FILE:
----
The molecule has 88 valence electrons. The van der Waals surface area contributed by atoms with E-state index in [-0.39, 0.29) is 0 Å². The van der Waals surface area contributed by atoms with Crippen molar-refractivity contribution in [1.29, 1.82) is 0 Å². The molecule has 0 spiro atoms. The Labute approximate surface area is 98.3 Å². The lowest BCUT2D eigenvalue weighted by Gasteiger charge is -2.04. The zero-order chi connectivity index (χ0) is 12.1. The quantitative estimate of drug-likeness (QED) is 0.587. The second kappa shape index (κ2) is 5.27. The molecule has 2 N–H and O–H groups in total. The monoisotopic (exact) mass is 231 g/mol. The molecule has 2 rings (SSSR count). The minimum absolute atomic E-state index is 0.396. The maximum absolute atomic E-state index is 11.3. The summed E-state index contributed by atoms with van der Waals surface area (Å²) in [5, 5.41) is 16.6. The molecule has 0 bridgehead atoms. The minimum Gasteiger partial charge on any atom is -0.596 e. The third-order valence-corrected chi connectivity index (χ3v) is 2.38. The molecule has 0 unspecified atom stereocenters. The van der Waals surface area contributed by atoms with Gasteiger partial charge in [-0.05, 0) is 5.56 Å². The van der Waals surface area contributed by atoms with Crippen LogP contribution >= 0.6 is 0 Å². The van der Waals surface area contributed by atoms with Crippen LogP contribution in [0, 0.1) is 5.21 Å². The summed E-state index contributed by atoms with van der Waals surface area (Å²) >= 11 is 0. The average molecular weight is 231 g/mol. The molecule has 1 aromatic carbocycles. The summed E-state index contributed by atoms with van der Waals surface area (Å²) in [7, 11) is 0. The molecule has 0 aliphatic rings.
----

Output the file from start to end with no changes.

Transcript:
The molecule has 88 valence electrons. The van der Waals surface area contributed by atoms with E-state index in [-0.39, 0.29) is 0 Å². The van der Waals surface area contributed by atoms with Crippen molar-refractivity contribution in [1.29, 1.82) is 0 Å². The molecule has 0 spiro atoms. The Labute approximate surface area is 98.3 Å². The lowest BCUT2D eigenvalue weighted by Gasteiger charge is -2.04. The zero-order chi connectivity index (χ0) is 12.1. The quantitative estimate of drug-likeness (QED) is 0.587. The second kappa shape index (κ2) is 5.27. The molecule has 2 N–H and O–H groups in total. The monoisotopic (exact) mass is 231 g/mol. The molecule has 2 rings (SSSR count). The minimum absolute atomic E-state index is 0.396. The maximum absolute atomic E-state index is 11.3. The summed E-state index contributed by atoms with van der Waals surface area (Å²) in [5, 5.41) is 16.6. The molecule has 0 bridgehead atoms. The minimum Gasteiger partial charge on any atom is -0.596 e. The third-order valence-corrected chi connectivity index (χ3v) is 2.38. The molecule has 0 unspecified atom stereocenters. The van der Waals surface area contributed by atoms with Gasteiger partial charge in [-0.05, 0) is 5.56 Å². The van der Waals surface area contributed by atoms with Crippen LogP contribution >= 0.6 is 0 Å². The van der Waals surface area contributed by atoms with Crippen LogP contribution in [0, 0.1) is 5.21 Å². The summed E-state index contributed by atoms with van der Waals surface area (Å²) >= 11 is 0. The average molecular weight is 231 g/mol. The molecule has 1 aromatic carbocycles. The summed E-state index contributed by atoms with van der Waals surface area (Å²) in [7, 11) is 0. The molecule has 0 aliphatic rings.